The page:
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The door is always open

Each year as Christmas approaches it seems that one becomes more and more sensitised to the contrast  between the ‘commercial frenzy on the streets and in the shops’ and the seemingly ever growing numbers of people who are challenged by life circumstances to the extent that their problems seem insurmountable, and the only way is ‘downwards’.  They become part of that constituency of humanity ‘of those kept poor’.

It is also almost impossible to approach this ‘festive season’ without recalling Nano Nagle (Woman of Welcoming Heart) as a woman of practicality and heart who did not hesitate in the face of adversity, to understand what was hers to do for those ‘kept poor’ immediately on her doorstep.

Once you have heard the story of the first Christmas as Nano and her Sisters (just moved into a barely ready convent house and invited 50 poor people from around the city to join them at their table on Christmas Day) you cannot forget it.

The door is open 24/7

A dream of Pope Francis has just come true at the start of this week (9th December 2019) with the inauguration of a church open 24/7 for the poor in the centre of Rome. From Monday, in that church, the Eternal City’s most vulnerable and marginalised are now able to relax, shower, receive clothes and blankets or wash their own, get food and medical/psychological/spiritual attention and even connect to the internet 24 hours a day, seven days a week.

For the opening ceremony, Pope Francis himself sent a letter in which he praised the “precious” project of the 24/7 church:

“as a common home to build together”, and as “a haven in which to find a welcome and from which to return to face the wonderful adventure of [the] Christian vocation”.

“I wish that the doors to the House of God are always open because it is there among the peoples, in the history of men and women”, Francis wrote in his letter to Padre Ángel.

“Otherwise, churches with closed doors should be called museums”, the Pope observed.

The pontiff also prayed that Mensajeros’ new Church for the poor in Rome may be “an oasis of peace of the love of God, a place of welcome, reconciliation and forgiveness”.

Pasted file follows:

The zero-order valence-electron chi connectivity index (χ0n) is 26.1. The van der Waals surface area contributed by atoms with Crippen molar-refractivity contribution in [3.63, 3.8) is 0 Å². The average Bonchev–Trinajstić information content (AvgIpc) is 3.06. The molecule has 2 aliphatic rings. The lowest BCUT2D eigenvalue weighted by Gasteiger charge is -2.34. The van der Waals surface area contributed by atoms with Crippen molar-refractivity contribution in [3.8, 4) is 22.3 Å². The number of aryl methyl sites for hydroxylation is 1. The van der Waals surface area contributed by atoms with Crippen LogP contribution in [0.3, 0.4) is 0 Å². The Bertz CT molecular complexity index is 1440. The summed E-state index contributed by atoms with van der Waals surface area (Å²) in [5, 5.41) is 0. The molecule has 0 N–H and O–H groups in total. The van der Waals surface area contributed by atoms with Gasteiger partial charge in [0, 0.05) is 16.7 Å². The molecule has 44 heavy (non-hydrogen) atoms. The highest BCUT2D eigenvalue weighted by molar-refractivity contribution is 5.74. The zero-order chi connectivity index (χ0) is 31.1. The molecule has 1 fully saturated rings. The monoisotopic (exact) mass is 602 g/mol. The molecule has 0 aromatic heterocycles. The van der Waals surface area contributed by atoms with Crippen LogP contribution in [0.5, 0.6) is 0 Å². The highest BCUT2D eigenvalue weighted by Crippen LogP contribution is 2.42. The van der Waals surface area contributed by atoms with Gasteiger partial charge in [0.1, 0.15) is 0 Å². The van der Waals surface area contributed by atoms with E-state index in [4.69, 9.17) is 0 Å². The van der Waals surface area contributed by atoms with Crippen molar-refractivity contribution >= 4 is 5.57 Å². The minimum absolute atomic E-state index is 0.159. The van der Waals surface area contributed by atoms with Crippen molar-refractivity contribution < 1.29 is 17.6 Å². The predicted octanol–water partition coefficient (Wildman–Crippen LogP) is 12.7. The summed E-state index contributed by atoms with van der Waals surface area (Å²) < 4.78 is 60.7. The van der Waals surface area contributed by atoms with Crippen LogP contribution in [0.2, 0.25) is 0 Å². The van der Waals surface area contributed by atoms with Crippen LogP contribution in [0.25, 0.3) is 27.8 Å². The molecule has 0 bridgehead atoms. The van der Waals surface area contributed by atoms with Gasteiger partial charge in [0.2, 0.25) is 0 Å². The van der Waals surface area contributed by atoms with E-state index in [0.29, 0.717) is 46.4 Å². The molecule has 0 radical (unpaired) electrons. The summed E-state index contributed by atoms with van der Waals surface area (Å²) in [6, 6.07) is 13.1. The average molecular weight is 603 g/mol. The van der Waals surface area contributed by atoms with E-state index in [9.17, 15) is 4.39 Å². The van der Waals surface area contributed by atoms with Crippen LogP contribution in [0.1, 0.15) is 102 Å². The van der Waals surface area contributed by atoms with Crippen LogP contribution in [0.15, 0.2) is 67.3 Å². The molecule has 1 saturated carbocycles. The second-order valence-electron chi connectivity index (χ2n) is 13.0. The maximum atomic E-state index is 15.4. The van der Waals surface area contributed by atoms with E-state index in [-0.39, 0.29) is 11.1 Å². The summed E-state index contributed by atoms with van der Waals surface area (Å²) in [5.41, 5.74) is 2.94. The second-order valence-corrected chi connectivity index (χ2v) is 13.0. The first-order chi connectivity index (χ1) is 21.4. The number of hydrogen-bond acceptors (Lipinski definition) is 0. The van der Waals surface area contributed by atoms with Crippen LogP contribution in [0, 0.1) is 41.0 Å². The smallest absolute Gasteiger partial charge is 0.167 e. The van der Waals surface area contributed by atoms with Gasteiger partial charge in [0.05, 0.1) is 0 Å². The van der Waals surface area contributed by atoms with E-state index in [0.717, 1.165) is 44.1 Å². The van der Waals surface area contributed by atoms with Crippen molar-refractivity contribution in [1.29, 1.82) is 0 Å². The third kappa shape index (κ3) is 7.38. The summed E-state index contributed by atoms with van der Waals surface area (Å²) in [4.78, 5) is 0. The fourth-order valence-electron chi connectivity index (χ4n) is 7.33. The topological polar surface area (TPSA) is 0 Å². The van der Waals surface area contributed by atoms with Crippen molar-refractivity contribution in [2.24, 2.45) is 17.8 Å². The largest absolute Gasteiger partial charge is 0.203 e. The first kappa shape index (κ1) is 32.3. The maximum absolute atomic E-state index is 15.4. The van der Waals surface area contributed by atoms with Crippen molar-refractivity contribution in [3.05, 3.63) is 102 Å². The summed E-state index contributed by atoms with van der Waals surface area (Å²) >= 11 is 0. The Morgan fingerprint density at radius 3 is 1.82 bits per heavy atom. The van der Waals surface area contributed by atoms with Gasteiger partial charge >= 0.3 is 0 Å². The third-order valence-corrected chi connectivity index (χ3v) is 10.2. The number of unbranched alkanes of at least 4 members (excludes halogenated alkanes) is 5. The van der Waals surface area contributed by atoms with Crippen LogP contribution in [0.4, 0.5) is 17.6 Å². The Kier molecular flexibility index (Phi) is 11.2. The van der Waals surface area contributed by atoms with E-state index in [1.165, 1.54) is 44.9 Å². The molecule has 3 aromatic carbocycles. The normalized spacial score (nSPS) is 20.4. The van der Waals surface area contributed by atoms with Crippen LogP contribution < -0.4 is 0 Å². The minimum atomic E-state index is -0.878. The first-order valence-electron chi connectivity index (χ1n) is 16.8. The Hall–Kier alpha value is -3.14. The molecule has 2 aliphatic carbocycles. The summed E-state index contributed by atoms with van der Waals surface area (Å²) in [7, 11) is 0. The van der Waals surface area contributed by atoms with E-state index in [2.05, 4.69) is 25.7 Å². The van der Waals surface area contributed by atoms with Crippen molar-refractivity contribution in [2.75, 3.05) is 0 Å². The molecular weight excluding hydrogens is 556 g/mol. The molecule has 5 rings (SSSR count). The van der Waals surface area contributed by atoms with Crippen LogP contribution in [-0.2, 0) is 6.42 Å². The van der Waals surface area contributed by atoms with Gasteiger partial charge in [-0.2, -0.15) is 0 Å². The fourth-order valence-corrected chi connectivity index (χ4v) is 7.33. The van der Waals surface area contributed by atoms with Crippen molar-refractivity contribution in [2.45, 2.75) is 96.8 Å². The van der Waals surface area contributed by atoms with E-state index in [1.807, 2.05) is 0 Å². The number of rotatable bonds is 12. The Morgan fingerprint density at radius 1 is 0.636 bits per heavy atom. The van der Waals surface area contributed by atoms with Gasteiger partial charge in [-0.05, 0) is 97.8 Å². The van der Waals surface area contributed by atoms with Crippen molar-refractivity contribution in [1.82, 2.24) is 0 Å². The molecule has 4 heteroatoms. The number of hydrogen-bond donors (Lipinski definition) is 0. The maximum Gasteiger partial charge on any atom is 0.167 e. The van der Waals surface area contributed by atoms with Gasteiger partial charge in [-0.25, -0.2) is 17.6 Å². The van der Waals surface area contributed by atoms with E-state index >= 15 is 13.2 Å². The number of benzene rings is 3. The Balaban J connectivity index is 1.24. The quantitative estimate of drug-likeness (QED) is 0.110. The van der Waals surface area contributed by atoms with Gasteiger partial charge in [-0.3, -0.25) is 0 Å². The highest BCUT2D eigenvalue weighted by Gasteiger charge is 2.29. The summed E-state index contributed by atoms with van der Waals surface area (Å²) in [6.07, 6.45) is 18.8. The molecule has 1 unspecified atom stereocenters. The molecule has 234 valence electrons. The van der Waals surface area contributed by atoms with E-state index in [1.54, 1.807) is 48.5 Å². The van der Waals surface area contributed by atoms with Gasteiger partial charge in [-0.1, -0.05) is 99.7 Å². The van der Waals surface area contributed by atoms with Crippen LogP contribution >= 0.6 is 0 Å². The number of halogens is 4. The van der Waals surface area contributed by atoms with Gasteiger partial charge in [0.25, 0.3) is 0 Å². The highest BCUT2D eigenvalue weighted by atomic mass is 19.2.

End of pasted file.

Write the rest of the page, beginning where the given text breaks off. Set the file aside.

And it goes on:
One of the pontiff’s favourite metaphors for the Church is that of the “field hospital” called “to heal wounds and to warm the hearts of the faithful” with “nearness” and “proximity”, “from the ground up”.


The spiralling energies of God
defy containment.  The Spirit sweeps aside
our fragile windbreaks, and with a shout
summons us beyond where untouched ground
waits bare for planting.

Like water freed from patient holding rock
our God’s newness floods across the land
till every arid place will say green-gold.
Not yet … not yet … it is only seedtime yet.

Then let us seize the time and run with it,
sow broadcast now what other hands will reap,
become the seed that in its death gives life.

O who would hold back now when all’s to give
and every fibre yearns to be drawn deep
into the holy purposes of God!

For there will be a harvest and a feast
where all the hungry ones will have their fill
and all the broken leap with joyous life.
See? Already springs this newness from the void.
See! Already now the Centrepoint draws all,
Already dawns the seventh day.

~ Raphael Consedine, pbvm, Songs for the Journey , page 56


Note:  Mensajeros’ 24/7 church for the poor in Rome is hardly a first for the Spanish NGO. Since opening its first ‘franchise’ in Madrid in 2015, the initiative has spread to other places around the world, with poor-friendly churches also being opened in Barcelona, Mexico City and Amman, Jordan.

See link to Pope’s dream comes true

To find out more about Nano Nagle, founder of the Presentation Congregation see: The courage for encounter



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